This year’s Grand Slam season has come to an end with the conclusion of the fourth and final tournament on the list. In the US Open held in Flushing Meadows, Queens, all eyes were drawn to the men’s singles, which originally promised a showdown between the trinity of top men’s tennis champions today: Roger Federer of Switzerland, Andy Murray of Great Britain and Rafael Nadal of Spain. That dream battle was dashed when Murray withdrew from competition, and ruined further at the quarterfinals when Federer suffered an upset loss. With his fellow pillars out of the running, Nadal became the biggest fish in the US Open Men’s Singles pond, as evidenced by his stirring victory and 16th title.

Splitting the Grand Slam

Rafael Nadal is a tennis player that specialized in clay courts. But just because he favors one playing surface in the sport does not mean he will be disadvantaged on anything else, like the hard courts of the US Open. To prove that, the Spanish tennis superstar has prevailed in New York City twice before: in 2010 and 2013. On Sunday, September 10, Rafael Nadal, the tournament’s first seed, cemented his triumphs for 2017 by defeating 28th seed Kevin Anderson of South Africa, sweeping three sets at 6-3, 6-3, and 6-4. Anderson has never beaten Nadal and now has a 0-5 record to him.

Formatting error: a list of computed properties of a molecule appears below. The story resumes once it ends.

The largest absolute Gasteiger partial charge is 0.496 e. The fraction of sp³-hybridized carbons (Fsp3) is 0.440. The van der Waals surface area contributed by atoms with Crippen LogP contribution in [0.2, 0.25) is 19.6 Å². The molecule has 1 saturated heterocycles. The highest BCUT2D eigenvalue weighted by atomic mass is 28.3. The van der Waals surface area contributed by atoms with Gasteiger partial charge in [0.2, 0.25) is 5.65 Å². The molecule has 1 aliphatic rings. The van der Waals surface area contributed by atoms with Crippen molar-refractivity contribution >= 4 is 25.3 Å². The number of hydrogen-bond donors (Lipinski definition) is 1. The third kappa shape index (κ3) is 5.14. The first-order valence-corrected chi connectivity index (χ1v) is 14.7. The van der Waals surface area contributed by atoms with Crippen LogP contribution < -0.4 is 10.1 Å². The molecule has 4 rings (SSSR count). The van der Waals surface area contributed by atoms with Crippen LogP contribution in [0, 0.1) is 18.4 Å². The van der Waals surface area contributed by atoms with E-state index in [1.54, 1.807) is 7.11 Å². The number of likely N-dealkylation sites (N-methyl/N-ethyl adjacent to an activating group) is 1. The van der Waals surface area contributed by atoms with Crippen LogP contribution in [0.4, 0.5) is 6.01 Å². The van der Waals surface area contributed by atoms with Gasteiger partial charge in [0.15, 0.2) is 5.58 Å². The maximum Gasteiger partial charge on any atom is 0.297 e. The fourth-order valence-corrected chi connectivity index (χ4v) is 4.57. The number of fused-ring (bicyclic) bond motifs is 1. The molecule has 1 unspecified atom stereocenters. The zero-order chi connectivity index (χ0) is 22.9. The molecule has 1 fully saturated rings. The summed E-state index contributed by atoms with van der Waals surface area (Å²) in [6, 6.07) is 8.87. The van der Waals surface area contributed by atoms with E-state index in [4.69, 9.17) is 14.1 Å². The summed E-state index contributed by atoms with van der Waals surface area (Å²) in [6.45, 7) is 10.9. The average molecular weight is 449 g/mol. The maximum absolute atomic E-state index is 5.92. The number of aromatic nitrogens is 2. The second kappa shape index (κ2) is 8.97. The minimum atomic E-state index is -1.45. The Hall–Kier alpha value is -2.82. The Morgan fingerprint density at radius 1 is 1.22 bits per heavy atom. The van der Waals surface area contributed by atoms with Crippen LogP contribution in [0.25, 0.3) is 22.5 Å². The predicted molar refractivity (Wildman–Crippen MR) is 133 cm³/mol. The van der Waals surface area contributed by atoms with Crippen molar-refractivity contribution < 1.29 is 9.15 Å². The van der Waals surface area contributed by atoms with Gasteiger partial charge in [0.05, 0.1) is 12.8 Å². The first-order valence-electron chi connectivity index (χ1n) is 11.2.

By winning the 2017 Us Open, Nadal claims his 16th career Grand Slam title and solidified his World Ranking as the number male tennis player.

This year he splits the number of major wins with Roger Federer, with him getting US and French Open titles while his Swiss rival scooped up the Australian Open (beating Nadal in the championship to boot) and Wimbledon. Federer however, still has a lead in both Grand Slam victories over the Spaniard (having 19 in all) as well as Grand Slam appearances (29 to Nadal’s 23).

Momentous events

While the anticipated Rafael Nadal-Roger Federer rival match never materialized anew in it, the 2017 US Open still managed to lay down a few milestones in Open-era professional tennis. The Spaniard’s final opponent, South African Kevin Anderson, came into the Men’s singles championship as the oldest first-timer (31 years old) since the record holder Nikola Pilic in the 1973 Frenc Open.

He was 33. Anderson and Nadal have competed against one another since back when they were in the youth tennis leagues.

At the same time, this US Open will be the major tournament where Nadal is being coached by his uncle Toni. After this, the elder Nadal steps down for new Coach (and former No. 1) Carlos Moya, while he goes to work at his nephew’s tennis academy in Mallorca, Spain.

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